Reporter recalls sleepless night of Johnson's disgrace
By Mike Collett
LONDON (Reuters) - Covering sport in 55 countries over the last 40 years I have seen the greats reach the stars and I have seen the stars fall from the heights. One moment stands out from the rest: watching Ben Johnson run in Seoul on September 24, 1988.
The most controlled explosion of disciplined sporting power I have ever witnessed at close quarters lasted all of 9.79 seconds over 100 meters in the men's Olympic final when Johnson destroyed the field - and most emphatically Carl Lewis - to win the Olympic gold medal.
My seat was close to the finish line and the sheer size of Johnson appeared to shut out almost everything else from view. The man was enormous. His muscles had muscles. It was as if a sleek mahogany wardrobe had streaked down the track to victory.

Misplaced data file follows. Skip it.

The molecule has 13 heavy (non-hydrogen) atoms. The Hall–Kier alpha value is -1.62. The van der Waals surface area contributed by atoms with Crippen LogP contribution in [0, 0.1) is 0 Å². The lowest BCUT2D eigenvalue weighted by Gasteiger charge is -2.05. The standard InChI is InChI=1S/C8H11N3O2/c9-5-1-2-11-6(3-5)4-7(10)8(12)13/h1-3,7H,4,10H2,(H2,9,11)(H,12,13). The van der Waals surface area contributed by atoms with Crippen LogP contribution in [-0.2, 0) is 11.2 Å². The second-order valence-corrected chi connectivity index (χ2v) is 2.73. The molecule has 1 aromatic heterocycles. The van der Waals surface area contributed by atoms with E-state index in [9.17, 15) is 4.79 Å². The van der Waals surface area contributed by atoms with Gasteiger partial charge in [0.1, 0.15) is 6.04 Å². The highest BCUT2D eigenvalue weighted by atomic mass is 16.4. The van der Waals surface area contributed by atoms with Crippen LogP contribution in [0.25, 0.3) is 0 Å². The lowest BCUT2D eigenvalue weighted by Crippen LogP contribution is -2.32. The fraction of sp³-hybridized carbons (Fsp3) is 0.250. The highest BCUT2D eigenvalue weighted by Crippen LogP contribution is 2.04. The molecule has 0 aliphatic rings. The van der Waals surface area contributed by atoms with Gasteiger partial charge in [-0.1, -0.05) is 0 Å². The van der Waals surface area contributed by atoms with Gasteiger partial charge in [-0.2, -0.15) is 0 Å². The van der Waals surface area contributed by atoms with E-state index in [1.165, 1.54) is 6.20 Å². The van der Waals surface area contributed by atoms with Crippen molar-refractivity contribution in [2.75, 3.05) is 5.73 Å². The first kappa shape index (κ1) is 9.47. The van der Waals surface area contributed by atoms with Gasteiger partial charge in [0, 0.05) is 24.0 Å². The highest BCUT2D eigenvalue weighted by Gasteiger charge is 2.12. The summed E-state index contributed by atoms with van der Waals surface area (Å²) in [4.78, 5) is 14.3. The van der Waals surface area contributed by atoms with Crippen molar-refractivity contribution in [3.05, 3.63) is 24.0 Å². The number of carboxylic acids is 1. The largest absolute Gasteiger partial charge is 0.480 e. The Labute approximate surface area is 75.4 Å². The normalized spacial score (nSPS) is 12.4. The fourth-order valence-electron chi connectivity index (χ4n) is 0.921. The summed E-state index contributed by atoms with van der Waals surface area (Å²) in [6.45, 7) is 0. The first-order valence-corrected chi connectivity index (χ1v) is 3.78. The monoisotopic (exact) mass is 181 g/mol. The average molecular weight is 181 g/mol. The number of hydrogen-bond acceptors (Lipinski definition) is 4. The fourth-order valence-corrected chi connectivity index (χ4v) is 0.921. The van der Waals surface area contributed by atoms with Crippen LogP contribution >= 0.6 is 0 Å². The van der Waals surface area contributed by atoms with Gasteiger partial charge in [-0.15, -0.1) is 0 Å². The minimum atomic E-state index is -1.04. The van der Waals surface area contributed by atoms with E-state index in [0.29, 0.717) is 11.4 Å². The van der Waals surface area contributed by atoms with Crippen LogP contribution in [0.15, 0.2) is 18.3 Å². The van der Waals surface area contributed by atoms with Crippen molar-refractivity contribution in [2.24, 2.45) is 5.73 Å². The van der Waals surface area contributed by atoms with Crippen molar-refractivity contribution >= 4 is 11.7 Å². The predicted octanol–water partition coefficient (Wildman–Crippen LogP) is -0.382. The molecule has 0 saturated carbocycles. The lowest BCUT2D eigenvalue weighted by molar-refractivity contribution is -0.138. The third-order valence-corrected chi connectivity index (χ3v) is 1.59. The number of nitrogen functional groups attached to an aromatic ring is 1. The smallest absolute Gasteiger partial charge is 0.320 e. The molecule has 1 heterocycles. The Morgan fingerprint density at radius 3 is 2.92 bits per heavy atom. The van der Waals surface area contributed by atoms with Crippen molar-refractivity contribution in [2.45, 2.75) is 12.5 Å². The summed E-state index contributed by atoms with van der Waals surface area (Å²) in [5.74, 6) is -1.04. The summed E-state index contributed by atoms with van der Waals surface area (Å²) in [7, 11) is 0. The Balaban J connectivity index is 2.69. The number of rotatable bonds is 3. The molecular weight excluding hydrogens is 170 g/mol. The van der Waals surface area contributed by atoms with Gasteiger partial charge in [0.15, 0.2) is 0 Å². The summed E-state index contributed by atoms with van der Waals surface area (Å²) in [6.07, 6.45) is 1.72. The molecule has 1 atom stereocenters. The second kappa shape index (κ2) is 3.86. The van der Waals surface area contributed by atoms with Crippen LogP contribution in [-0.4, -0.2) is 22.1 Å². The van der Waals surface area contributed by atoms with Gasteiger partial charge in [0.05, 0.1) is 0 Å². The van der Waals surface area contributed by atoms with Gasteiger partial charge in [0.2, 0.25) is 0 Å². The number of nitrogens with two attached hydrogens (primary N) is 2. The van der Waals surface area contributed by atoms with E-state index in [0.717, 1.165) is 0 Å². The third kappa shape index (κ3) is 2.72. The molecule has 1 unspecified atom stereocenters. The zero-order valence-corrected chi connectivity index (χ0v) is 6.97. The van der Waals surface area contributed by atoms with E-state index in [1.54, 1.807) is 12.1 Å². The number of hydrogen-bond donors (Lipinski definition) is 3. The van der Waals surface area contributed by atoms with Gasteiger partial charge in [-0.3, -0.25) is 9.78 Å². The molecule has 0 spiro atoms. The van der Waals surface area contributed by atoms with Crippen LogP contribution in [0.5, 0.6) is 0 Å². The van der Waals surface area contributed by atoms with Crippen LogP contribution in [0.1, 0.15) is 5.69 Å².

Three days after that sunny Saturday afternoon, what many already suspected came to light: Ben Johnson was a drugs cheat. His awesome performance in a world-record time on that track really did happen, but it was a fraud.
The biggest sports story of the 20th century came to light in the early hours of a South Korean Tuesday, September 27, 1988, when many of the reporters covering the athletics at the Olympics were either asleep or in the bars and clubs of Itaewon, Seoul's lively entertainment district.
After weeks of pre-Olympic preparation and non-stop work since the Games had begun more than a week earlier, the Tuesday was a rest day with no scheduled athletics so most of us were having a rare night off.
None of us imagined we would not see our beds again for the best part of 24 hours as September 27 turned into one of the most dramatic days in sport and one of the most infamous in the history of the Olympic Games.
A week earlier, a colleague and myself had discovered where Johnson was secretly putting the final touches to his training at an anonymous little track in the vast hinterland of Seoul. Continued...